Warner’s Harry Potter commercials were already on the air in May, even though it doesn’t open until July 11. But not Evan Almighty. Though TV ads started popping up recently on Nickelodeon and networks, the studio was also marketing the pic in nontraditional ways, such as 50-city screenings aimed at church groups and religious leaders. Also, movies like Spider-Man 3 and Pirates of the Caribbean 3, which opened on the same day in markets around the world, garnered humongous global marketing budgets, whereas Evan Almighty spent the usual $50 million for a domestic-only release. Shadyac wanted the marketing for his $210 million pic to increase accordingly, to at least $80 mil.
The studio balked. “The problem is, Tom wants people seeing TV ads for Evan Almighty on the equivalent of the Super Bowl every five minutes. But we’re not just going to throw money away because Tom wants to become part of the big summer-blockbuster culture,” a studio insider told me. Get real. That’s exactly how it’s done.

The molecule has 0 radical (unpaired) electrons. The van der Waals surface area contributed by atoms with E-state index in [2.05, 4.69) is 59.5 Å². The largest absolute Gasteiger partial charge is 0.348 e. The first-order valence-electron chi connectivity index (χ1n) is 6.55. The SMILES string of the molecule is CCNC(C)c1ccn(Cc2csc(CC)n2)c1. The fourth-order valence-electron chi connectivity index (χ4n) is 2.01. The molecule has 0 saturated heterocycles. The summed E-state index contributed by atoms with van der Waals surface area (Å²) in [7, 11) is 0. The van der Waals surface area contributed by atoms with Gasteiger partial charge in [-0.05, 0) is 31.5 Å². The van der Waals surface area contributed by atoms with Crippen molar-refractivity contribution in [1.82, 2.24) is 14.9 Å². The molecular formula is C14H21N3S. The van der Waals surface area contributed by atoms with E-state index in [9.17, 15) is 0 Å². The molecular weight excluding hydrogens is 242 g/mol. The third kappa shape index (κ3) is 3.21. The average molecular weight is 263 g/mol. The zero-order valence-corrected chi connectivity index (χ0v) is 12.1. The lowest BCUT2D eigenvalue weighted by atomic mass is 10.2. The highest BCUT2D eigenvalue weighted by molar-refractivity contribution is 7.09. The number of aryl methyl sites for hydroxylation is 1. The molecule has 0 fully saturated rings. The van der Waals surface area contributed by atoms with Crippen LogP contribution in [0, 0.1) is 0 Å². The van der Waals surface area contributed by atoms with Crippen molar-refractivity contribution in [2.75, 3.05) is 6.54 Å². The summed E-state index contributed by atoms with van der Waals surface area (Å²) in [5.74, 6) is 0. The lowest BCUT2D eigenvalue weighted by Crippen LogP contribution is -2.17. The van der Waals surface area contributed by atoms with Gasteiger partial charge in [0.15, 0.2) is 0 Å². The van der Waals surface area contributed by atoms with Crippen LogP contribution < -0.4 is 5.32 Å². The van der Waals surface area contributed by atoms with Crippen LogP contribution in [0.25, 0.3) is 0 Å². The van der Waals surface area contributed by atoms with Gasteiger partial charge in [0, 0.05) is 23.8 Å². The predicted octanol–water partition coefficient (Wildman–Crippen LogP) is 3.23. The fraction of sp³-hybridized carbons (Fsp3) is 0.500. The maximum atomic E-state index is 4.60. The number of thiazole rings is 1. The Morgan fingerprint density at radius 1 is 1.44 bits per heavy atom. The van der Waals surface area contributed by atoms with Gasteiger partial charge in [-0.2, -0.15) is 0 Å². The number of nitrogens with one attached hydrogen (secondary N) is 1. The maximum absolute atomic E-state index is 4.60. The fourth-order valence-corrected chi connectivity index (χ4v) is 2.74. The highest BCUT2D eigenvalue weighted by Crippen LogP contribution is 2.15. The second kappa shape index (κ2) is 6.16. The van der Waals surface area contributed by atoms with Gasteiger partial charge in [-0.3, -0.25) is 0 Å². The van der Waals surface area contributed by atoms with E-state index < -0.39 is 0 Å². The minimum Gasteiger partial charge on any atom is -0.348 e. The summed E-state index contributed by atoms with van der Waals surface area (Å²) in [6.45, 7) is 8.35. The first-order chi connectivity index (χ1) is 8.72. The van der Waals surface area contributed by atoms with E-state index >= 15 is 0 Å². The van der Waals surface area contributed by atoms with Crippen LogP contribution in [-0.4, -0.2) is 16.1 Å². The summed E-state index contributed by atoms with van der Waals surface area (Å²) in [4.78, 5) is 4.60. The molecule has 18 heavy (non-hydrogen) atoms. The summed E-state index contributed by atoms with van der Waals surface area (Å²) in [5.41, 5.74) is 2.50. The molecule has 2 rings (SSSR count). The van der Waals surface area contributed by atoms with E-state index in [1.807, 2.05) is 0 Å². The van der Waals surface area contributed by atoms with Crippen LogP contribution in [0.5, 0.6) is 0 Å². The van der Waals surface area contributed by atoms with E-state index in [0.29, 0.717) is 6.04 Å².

Whose fault this is, Universal’s or GE’s, is debatable. “It’s no secret that GE is looking for ways to cut costs, and one of the places those people look first is movie marketing,” a Uni source explained. “The parent company keeps asking, ‘Why do we have to buy so much network time? And why so early? And why can’t we buy it just a week before?’ ”
Presently, box-office gurus anticipate a $50 million opening weekend (though Uni is talking an understated $40 mil) but then expect attendance to fall off sharply. That’s because of competing films like Disney/Pixar’s Ratatouille, which opens June 29 and is garnering great reviews, and DreamWorks/Paramount’s Transformers, which opens July 3 and is tracking gigantic. That means Evan Almighty may need a miracle to get to movie heaven. Otherwise, it’s straight to hell.
For more Nikki Finke check out Deadline Hollywood Daily at www.deadlinehollywooddaily.com
Email at firstname.lastname@example.org